Expert defends Japan’s coronavirus strategy, despite lack of tests targeting asymptomatic carriers
By CAITLIN DOORNBOS | STARS AND STRIPES Published: May 15, 2020
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A public policy expert is defending Japan’s coronavirus testing guidelines despite criticism that it overlooks carriers who show no symptoms.
Kazuto Suzuki, a professor of public policy at Hokkaido University, said the Japanese testing program is appropriate because the virus’ spread is slowing and over-testing would “overwhelm” the healthcare system.
“Testing is not for your comfort; testing is for the public health,” Suzuki said during a livestreamed event Wednesday sponsored by the Foreign Correspondents’ Club of Japan. “This is the Japanese model, whether you like it or not.”
Suzuki argued that an uptick in the number of people tested would also increase the rate of carriers who are mistakenly told they tested negative, which is dangerous for the community.
“The current number [of tests] is sufficient in the current case because the number of cases is going down,” Suzuki said. “If you do more testing, you get more false negatives — and that’s a problem.”
As of Thursday, Japan had reported more than 16,000 coronavirus cases, but the rate of infection has been slowing, according to the World Health Organization. As a result, Prime Minister Shinzo Abe lifted a monthlong state of emergency in most regions of the country.
Those numbers have been scrutinized, though, as some questioned whether the slowed rate is a result of fewer infections or a low number of tests, Suzuki said. About 8,000 to 9,000 tests are processed each day in Japan, but the country has the capacity to process up to 17,000.
Less than 700 coronavirus patients have died in Japan as of Thursday, according to the WHO. Suzuki points to the death rate as proof that Japan’s testing strategy is working.
“There are a number of people who have said, ‘Oh, Japan is hiding; Japan is not reporting [positive cases],’” Suzuki said. “Maybe, but you can’t hide the mortality rate. You can’t hide the people who are dead.”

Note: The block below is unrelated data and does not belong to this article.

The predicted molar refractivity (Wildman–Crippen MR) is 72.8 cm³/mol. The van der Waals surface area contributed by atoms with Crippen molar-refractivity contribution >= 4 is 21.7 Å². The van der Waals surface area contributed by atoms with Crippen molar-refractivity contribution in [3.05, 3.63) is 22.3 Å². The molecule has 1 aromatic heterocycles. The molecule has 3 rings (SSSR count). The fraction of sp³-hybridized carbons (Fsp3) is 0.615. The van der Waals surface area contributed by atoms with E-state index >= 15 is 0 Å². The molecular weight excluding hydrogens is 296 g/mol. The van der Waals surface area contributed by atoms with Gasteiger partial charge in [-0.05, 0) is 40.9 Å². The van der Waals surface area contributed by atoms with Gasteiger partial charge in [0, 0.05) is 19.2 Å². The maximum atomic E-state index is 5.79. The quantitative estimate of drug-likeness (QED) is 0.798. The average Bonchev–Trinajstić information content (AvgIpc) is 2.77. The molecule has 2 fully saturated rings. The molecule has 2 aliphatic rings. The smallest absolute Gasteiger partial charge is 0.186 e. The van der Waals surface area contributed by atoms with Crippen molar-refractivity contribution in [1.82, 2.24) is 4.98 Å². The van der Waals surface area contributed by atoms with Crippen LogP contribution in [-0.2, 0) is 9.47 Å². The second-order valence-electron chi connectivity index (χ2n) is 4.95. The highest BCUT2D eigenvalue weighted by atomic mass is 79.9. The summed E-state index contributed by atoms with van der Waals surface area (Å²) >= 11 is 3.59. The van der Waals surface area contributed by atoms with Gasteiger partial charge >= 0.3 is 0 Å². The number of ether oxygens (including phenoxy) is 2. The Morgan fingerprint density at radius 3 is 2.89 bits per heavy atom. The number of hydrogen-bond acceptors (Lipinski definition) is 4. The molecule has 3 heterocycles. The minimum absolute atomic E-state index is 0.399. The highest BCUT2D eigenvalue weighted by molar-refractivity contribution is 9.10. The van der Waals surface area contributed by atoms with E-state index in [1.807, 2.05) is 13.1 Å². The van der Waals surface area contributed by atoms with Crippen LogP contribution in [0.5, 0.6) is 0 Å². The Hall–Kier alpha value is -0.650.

Though studies have indicated patients carrying the virus but showing no symptoms are prevalent, only those who present symptoms are tested for the coronavirus in Japan.
“’Test, test, test’ is not Japan’s strategy,” Suzuki said. “We are able to identify major symptomatic cases. There is a test for everyone who needs it.”
The U.S. Navy experience with coronavirus suggests many who carry the virus initially show no symptoms.
When the virus first broke out in Japan, the U.S. military had the same approach: test only those with symptoms. That has since changed, especially for service members preparing for deployments.
After a coronavirus outbreak on the USS Theodore Roosevelt in March forced the aircraft carrier to divert to Guam, each of its 4,800 crewmembers was tested for the coronavirus. More than 1,150 Roosevelt sailors ultimately tested positive, according to the Navy.
About half of those sailors did not have coronavirus symptoms, Navy Bureau of Medicine and Surgery spokesman Cmdr. Denver Applehans said in a San Diego Union-Tribune report April 26. The figure aligns with a U.S. Centers for Disease Control and Prevention study April 3 that found about 50% of those who tested positive in their sampling were asymptomatic.
To prevent the spread on ships, all Task Force 70 sailors preparing for upcoming deployments must test negative before boarding their vessels, even if they have no symptoms. The task force is the battle arm of the 7th Fleet.
Yokosuka base commander Capt. Rich Jarrett in a Facebook Live video address May 8 said asymptomatic carriers make the virus “difficult to contain.”
“The virus is difficult to detect, and we continue to observe a late onset of symptoms,” he said. “By the time we identify someone with symptoms, they may have been spreading the virus for a week or more.”
While Japan tests only symptomatic patients, the nation’s health ministry recently eased some of its testing guidance, eliminating a suggestion that patients wait four days with a 99.5-degree temperature or higher before consulting a doctor, according to a May 9 Kyodo News report.
The guidelines now call for those with shortness of breath, a strong sense of fatigue or a high fever to seek medical attention, the report said.
Even with the existence of asymptomatic carriers, Suzuki said, limiting testing to symptomatic patients has benefits.
After the novel influenza virus outbreak in 2009, Japan learned to avoid elective testing as test centers were overwhelmed and became “hotbeds” for contracting the virus, Suzuki said.